If your child is in elementary school you’ve hopefully noticed that the way that writing is taught differs vastly from when you were a kid. Not that I want to age you, – (or myself for that matter), – but I’ll bet that you had either worksheets or a workbook, or maybe both. If so, then it’s highly unlikely that you had many chances to express yourself through writing and develop ideas or a “voice” to accompany those ideas. It is my hope, that the one-size-fits all approach is a thing of the past for your children.
Why you ask? Let me provide you with the following analogy: when we admire a work of visual art, we are more apt to comment on its aesthetics, the message, its meaning and so forth. Yes, the medium and the techniques that were used, help to convey that message, but it’s not the techniques in and of themselves that determine its aesthetic value. Now try to transfer that over to writing. As writers, what’s important for children is for them to get an idea or message out.
Word work and conventions
Of course, in order to do that they also need to pick the right form to do it in and to have the skill necessary to carry forward that idea. So where do conventions come in? You know, the dreaded, – (by some), – spelling, grammar and punctuation “rules”? Well, your child is likely engaged in word work in class, which means exactly what it’s called, working with words in various ways at school. Children have to manipulate words and sentences, and expand vocabulary in activities that honour their abilities. There’s no need for a spelling test because researchers have long known that rote memorization doesn’t usually transfer over to our writing.
Your child’s conference with their teacher: Feedback at its finest
Most importantly, it should be the case that your child’s teacher is spending oodles of one-on-one or small group time in teacher-student conferences – little meetings where the teacher helps to guide the young writer and help them develop their craft. This is often based on written works that students have chosen to write about in accordance with their interests. Each child’s conference is unlike another’s and deals with distinct writing needs because each child develops writing abilities differently from the next one.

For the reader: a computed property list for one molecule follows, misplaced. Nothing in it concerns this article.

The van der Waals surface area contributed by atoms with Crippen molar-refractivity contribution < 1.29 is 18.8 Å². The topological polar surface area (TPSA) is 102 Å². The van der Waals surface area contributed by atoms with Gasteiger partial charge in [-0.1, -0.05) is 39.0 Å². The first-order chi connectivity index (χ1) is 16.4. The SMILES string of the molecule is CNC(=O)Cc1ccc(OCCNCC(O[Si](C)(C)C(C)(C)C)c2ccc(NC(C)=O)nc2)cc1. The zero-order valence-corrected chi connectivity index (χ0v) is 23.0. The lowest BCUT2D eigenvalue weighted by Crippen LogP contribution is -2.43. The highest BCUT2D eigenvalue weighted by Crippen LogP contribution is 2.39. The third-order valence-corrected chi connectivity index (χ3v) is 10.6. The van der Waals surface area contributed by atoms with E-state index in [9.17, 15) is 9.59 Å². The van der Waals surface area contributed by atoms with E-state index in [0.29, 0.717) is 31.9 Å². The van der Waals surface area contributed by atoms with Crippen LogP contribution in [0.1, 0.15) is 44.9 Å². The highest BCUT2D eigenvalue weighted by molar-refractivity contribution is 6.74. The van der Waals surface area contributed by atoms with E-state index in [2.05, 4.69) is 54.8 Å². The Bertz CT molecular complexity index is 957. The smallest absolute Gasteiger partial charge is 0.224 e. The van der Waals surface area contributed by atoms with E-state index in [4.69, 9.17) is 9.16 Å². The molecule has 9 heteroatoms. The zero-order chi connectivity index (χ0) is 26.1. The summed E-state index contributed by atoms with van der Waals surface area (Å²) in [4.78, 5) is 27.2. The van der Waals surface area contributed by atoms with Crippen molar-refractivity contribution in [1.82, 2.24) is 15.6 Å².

So what’s left for you as a parent to encourage writing at home?
➢ Get you child hooked on writing. Relax, it’s easier than it sounds. Does your child like dinosaurs, skateboarding or the latest kid craze? Let them write about it…without restrictions, so they choose the genre or form and the purpose or reason for their writing. The kid who loves board games can make up board games and write the procedures for them, the little cook, can re-write or invent a recipe, the kid who misses her faraway cousin can write emails to them. The music lover can write rap lyrics. Children are ALWAYS motivated to write when they have choice in the topic. They HAVE to have a vested interest in the topic. When they see they have a purpose for writing, they just want to write.
Form + Purpose + Audience
➢ There are many ways to get out an idea, but some ways are better than others, and your kids might need some guidance. For example, for families planning a yard sale, the kids can write posts on Craigslist, make posters, signs, flyers or brochures. All of these forms have different features and though the idea of getting out a message is the same, the medium changes what goes into it. So a posting online will have more details than a sign to be hung on a lawn. But all require an understanding of writing as well as how media informs us. Kids will need your gentle guidance for writing.
Be the editor…and only pick one area of focus for them
➢ Which brings me to the next point: spelling, grammar and punctuation. After the message has been written, this is the best time to work on these, so as not to hamper the thought process as children brainstorm and write. Kids can pick one thing they find challenging enough to work on (e.g. the capitalization in a poster), while you, their editor walks them through the rest. It’s important for them to develop the skills about how language is structured so that they can convey their message well. No one wants to send out an important written message that is incorrect.
So, how do you see writing being taught in your child’s class? Which approaches do you prefer? How do you encourage writing to happen at home? Share your ideas with other parents below!